Venom had been back for a few days now, and they were settling in together. Eddie hadn't had to lay down a lot of ground rules beyond, You can't eat good people, only bad people, but it seemed that Venom also remembered that one time Eddie had said a weary, Get out of my head, man. He seemed to be trying not to look at Eddie's actual thoughts or memories without permission, or at least he didn't let on if he was.
"Yeah," Eddie muttered. "Uh, it was..." Eddie closed his eyes and focused on the images he remembered, letting the feeling of the dream flow back in on him: looking down at his naked body that wasn't his body at all, cold and scared and trying so hard to sing.
Venom tightened around him. "Sorry, Eddie. That was my fault."
Eddie opened his eyes, frowning at Venom, mouth open to reassure him that humans had nightmares all the time and Eddie had earned himself a few, and then it finally clicked. "That was you. Or. Your host--oh, fucking Jesus, that was Maria."
Eddie sat bolt upright, scrubbing at his eyes with his hands. "Fuck, that was--I saw her naked, fuck, fuck--"
You did not. She saw herself naked, and you saw her memory.
Eddie deflated, letting his shoulders slump and keeping his hands pressed to his eyes. They were watering already, tears leaking into his palms.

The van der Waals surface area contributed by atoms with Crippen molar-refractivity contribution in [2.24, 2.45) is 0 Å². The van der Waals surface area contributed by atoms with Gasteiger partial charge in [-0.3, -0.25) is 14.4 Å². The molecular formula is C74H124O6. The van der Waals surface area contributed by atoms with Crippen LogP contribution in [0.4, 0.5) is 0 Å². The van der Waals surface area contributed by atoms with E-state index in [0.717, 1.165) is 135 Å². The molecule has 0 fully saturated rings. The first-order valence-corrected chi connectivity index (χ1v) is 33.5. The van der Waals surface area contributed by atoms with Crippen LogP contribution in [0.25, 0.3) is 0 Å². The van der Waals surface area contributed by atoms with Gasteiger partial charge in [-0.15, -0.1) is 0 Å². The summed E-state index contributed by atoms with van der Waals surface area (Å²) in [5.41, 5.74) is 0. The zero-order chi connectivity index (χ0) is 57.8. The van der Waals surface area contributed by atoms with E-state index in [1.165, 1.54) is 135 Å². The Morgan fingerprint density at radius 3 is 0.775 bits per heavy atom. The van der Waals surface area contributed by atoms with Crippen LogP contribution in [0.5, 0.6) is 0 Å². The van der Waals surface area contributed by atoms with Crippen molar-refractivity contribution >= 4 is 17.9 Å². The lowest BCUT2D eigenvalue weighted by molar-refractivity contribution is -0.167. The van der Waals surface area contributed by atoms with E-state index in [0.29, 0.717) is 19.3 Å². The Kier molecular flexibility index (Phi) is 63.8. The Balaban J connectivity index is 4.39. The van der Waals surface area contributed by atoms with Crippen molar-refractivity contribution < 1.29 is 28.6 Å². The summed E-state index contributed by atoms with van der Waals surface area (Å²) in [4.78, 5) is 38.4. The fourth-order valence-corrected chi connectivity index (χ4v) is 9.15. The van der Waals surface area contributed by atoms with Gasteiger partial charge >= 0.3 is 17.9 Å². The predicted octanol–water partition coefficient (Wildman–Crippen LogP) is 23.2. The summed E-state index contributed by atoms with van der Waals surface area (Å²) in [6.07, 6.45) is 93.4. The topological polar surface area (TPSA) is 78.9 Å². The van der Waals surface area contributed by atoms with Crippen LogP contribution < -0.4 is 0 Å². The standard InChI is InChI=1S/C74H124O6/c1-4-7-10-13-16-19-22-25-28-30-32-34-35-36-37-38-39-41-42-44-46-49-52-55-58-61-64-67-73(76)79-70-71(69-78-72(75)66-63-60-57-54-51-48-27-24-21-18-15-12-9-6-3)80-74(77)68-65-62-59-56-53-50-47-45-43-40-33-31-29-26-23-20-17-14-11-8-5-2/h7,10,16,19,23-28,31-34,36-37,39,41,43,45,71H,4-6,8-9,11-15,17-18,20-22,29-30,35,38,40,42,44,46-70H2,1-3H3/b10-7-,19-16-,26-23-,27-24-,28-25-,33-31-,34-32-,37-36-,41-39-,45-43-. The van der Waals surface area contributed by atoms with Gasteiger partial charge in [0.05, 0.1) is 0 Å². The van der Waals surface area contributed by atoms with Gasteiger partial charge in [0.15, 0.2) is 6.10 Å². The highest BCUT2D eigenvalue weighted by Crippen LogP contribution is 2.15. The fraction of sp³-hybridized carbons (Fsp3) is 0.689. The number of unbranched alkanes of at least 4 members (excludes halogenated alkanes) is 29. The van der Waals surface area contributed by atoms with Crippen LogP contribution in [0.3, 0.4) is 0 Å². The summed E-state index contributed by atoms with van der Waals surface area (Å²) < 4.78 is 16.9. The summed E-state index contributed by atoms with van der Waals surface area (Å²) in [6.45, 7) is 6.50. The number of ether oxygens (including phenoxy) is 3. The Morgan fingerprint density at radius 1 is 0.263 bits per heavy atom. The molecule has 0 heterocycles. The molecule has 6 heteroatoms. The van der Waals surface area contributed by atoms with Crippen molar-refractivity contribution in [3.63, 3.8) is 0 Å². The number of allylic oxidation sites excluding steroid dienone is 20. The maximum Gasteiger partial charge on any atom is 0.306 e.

He'd hardly thought about her. Hers was one of the pictures he'd given Jack, and he'd put her name into the notes he'd flagged for Jack on his phone. He'd been studiously avoiding the news, but Jack had assured him that the Life Foundation had kept meticulous records on their "volunteers," so the missing and dead had been identified. Relatives were being notified and charges were being pressed accordingly.
Eddie had told himself that was all he could do for any of them, just making sure that the world knew their names, that their loved ones knew what happened to them. A whole parade of people from the Life Foundation were going to jail for the murders of the people who had died in those experiments, but--
Eddie tried to stop the thought before it formed, but it had too much weight for him to hold it back.
But I'm in bed with the one person who actually killed her.
Eddie curled down smaller. Venom wrapped around him. I could not sustain her. But she kept me alive until I could reach you. And for a moment, when she saw you, she felt something that made us strong.
Eddie let out a rusty laugh. "It's called adrenaline, buddy, it lets you do all kinds of shit when you really have to. You've got to have felt it from me."